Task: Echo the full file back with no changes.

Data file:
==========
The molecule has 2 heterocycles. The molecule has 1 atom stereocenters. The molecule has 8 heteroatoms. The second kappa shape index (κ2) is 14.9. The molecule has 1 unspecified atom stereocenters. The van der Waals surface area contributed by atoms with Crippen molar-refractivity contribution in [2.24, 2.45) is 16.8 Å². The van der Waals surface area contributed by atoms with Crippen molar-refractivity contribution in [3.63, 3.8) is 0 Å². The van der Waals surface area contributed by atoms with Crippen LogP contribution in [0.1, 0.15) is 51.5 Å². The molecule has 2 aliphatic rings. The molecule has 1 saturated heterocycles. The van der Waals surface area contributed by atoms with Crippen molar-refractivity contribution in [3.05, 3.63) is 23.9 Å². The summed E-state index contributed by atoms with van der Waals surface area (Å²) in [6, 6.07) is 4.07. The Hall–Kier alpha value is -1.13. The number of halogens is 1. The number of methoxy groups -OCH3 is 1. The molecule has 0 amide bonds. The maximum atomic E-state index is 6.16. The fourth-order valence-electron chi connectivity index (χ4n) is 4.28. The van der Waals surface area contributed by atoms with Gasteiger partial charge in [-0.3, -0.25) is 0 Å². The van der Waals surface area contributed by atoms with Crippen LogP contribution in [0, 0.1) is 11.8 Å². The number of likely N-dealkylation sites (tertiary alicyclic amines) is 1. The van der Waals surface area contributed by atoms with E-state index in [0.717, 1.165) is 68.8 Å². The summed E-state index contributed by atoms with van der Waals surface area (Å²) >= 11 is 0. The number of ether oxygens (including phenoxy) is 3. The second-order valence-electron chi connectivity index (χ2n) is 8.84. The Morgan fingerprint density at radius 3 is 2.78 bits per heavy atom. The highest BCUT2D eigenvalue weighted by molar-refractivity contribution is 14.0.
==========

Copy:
The molecule has 2 heterocycles. The molecule has 1 atom stereocenters. The molecule has 8 heteroatoms. The second kappa shape index (κ2) is 14.9. The molecule has 1 unspecified atom stereocenters. The van der Waals surface area contributed by atoms with Crippen molar-refractivity contribution in [2.24, 2.45) is 16.8 Å². The van der Waals surface area contributed by atoms with Crippen molar-refractivity contribution in [3.63, 3.8) is 0 Å². The van der Waals surface area contributed by atoms with Crippen LogP contribution in [0.1, 0.15) is 51.5 Å². The molecule has 2 aliphatic rings. The molecule has 1 saturated heterocycles. The van der Waals surface area contributed by atoms with Crippen molar-refractivity contribution in [3.05, 3.63) is 23.9 Å². The summed E-state index contributed by atoms with van der Waals surface area (Å²) in [6, 6.07) is 4.07. The Hall–Kier alpha value is -1.13. The number of halogens is 1. The number of methoxy groups -OCH3 is 1. The molecule has 0 amide bonds. The maximum atomic E-state index is 6.16. The fourth-order valence-electron chi connectivity index (χ4n) is 4.28. The van der Waals surface area contributed by atoms with Gasteiger partial charge in [-0.3, -0.25) is 0 Å². The van der Waals surface area contributed by atoms with Crippen LogP contribution in [0, 0.1) is 11.8 Å². The number of likely N-dealkylation sites (tertiary alicyclic amines) is 1. The van der Waals surface area contributed by atoms with E-state index in [0.717, 1.165) is 68.8 Å². The summed E-state index contributed by atoms with van der Waals surface area (Å²) >= 11 is 0. The number of ether oxygens (including phenoxy) is 3. The second-order valence-electron chi connectivity index (χ2n) is 8.84. The Morgan fingerprint density at radius 3 is 2.78 bits per heavy atom. The highest BCUT2D eigenvalue weighted by molar-refractivity contribution is 14.0.